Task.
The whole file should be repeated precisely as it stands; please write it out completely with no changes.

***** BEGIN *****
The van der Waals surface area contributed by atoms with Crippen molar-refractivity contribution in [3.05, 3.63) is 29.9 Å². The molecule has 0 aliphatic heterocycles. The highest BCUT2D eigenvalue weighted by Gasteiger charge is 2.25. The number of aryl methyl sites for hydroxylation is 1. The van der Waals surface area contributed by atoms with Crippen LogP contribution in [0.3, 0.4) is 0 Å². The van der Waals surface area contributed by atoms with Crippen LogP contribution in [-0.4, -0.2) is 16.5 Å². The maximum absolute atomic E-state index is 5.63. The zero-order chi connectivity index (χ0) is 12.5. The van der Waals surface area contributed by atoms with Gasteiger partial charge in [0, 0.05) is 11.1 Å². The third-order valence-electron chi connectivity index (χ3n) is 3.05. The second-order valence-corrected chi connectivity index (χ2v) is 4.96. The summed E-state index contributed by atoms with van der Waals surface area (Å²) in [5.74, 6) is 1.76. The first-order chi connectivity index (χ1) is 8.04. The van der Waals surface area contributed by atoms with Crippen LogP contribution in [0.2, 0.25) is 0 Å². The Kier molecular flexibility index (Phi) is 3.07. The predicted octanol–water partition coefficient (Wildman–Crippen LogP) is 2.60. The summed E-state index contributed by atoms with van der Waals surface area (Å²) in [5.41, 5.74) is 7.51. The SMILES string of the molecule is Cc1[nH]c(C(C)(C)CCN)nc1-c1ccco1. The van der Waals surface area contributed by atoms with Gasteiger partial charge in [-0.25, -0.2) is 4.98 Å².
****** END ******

The van der Waals surface area contributed by atoms with Crippen molar-refractivity contribution in [3.05, 3.63) is 29.9 Å². The molecule has 0 aliphatic heterocycles. The highest BCUT2D eigenvalue weighted by Gasteiger charge is 2.25. The number of aryl methyl sites for hydroxylation is 1. The van der Waals surface area contributed by atoms with Crippen LogP contribution in [0.3, 0.4) is 0 Å². The van der Waals surface area contributed by atoms with Crippen LogP contribution in [-0.4, -0.2) is 16.5 Å². The maximum absolute atomic E-state index is 5.63. The zero-order chi connectivity index (χ0) is 12.5. The van der Waals surface area contributed by atoms with Gasteiger partial charge in [0, 0.05) is 11.1 Å². The third-order valence-electron chi connectivity index (χ3n) is 3.05. The second-order valence-corrected chi connectivity index (χ2v) is 4.96. The summed E-state index contributed by atoms with van der Waals surface area (Å²) in [5.74, 6) is 1.76. The first-order chi connectivity index (χ1) is 8.04. The van der Waals surface area contributed by atoms with Crippen LogP contribution in [0.2, 0.25) is 0 Å². The Kier molecular flexibility index (Phi) is 3.07. The predicted octanol–water partition coefficient (Wildman–Crippen LogP) is 2.60. The summed E-state index contributed by atoms with van der Waals surface area (Å²) in [5.41, 5.74) is 7.51. The SMILES string of the molecule is Cc1[nH]c(C(C)(C)CCN)nc1-c1ccco1. The van der Waals surface area contributed by atoms with Gasteiger partial charge in [-0.25, -0.2) is 4.98 Å².